September 1, 2009
Wilderness Milestones Celebrated in Arizona and Nationwide
2009 marks anniversaries of two major wilderness laws
Contact: Kevin Gaither-Banchoff, Executive Director, 520-326-4300
PHOENIX—Thursday, September 3rd marks the 45th anniversary of a conservation landmark, the Wilderness Act. Signed into law on September 3, 1964 by President Lyndon Johnson, this historic legislation has been used by citizens from coast to coast to guarantee that future generations will be able to use and enjoy our nation’s most wild, ecologically significant public lands. Among the first national treasures that gained immediate protection in 1964 were the Mazatzal and Superstition Wilderness areas in Arizona, the Bob Marshall Wilderness in Montana, Boundary Waters Canoe Area in Minnesota, and the John Muir Wilderness in California.
Forty-five years later, the Wilderness Act remains one of the most important and effective conservation measures ever enacted to allow citizens to preserve wild, undeveloped public lands in perpetuity. Although remembered and eulogized for his work on health care and labor issues, the late Senator Edward Kennedy (D-MA) was one of only four remaining members of Congress who voted for the Wilderness Act in 1964.
All of the areas protected by the Wilderness Act were carved from National Forest lands, but since then, wilderness has been created on Bureau of Land Management, National Park Service, and U.S. Fish and Wildlife refuge lands. Today, the National Wilderness Preservation System is 109 million acres strong.
This year also marks the 25th anniversary of the Arizona Wilderness Act, ushered through Congress in August of 1984 in the devoted and bipartisan hands of Rep. Morris K. Udall and Senator Barry Goldwater. Because of this act, and the ensuing Arizona Desert Wilderness Act passed in 1990, Arizona is the only state outside Alaska to have set aside wilderness statewide on both its Forest Service and Bureau of Land Management (BLM) lands.
Using the authority provided by the 1964 Wilderness Act, citizens in Arizona are working to protect approximately 85,000 acres of new wilderness on the Coronado National Forest in southern Arizona. The Tumacacori Highlands have been listed as a “biodiversity hotspot” by Conservation International for their incredible array of plant and animal species that are found nowhere else in the nation. Rep. Raúl Grijalva (D-Dist. 7) is working on legislation that would permanently protect the Tumacacori Highlands as wilderness.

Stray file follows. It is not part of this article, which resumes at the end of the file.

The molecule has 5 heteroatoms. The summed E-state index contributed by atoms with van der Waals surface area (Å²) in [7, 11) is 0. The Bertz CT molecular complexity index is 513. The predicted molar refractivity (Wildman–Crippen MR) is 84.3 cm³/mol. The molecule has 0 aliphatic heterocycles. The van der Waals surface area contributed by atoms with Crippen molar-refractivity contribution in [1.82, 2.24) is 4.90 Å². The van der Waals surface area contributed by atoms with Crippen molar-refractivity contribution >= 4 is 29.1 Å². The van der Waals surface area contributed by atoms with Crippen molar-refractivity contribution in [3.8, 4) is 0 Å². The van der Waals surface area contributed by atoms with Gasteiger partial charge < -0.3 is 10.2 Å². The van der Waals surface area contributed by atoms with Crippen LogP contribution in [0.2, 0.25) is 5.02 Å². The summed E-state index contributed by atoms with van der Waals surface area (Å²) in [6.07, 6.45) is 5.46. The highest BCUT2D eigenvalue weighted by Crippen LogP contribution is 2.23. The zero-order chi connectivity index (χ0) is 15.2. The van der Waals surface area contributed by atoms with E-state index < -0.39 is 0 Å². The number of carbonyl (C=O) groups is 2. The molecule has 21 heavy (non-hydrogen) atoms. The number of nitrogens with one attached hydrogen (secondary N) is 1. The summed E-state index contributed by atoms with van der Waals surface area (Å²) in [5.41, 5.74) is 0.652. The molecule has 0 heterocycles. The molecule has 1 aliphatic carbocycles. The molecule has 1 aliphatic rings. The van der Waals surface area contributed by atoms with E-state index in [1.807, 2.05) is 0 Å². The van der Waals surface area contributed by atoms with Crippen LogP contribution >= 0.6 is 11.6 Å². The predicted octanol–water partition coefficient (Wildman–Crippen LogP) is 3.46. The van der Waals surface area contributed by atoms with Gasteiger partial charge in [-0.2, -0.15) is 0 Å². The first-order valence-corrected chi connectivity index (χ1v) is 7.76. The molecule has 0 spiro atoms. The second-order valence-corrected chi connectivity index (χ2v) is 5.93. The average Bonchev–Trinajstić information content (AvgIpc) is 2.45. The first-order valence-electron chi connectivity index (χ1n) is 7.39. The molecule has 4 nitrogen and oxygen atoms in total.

Protected wilderness in America provides clean air, clean water, recreational opportunities like hunting and fishing, critical intact habitat for wildlife, and spiritual wellbeing for those who visit or simply appreciate knowing such wild places still exist. Lands in western Maricopa County, in the Verde River watershed, and on the rugged Mogollon Rim meet the criteria for wilderness-quality designations, and grassroots citizen efforts are underway to build support for these protections.
Recognizing the importance of the Wilderness Act to our nation, the U.S. Senate recently passed a bipartisan resolution, sponsored by Senator John McCain (R-AZ), commemorating the 45th anniversary of this ground-breaking law. The resolution boasts that the Senate “recognizes and commends the extraordinary work of the individuals and organizations involved in building the National Wilderness Preservation System; and is grateful for the wilderness, a tremendous asset the United States continues to preserve as a gift to future generations of the United States.”
“Thanks to the Wilderness Act, some of America’s last few unspoiled lands have been protected as they are, for future generations to enjoy,” said Doug Scott, policy director of the Campaign for America’s Wilderness, and one of the nation’s leading wilderness historians. “Americans of all ages, backgrounds and political affiliations are working together for protection of the wild places they love, wilderness protection truly is grassroots driven.”
“In these times of heated town hall meetings and political arguing, one thing that brings people of all walks of life, all regions, all sides of the political aisle together is the goal of protecting more of our special wild places – our common ground – for those who will come after us,” says Gaither-Banchoff.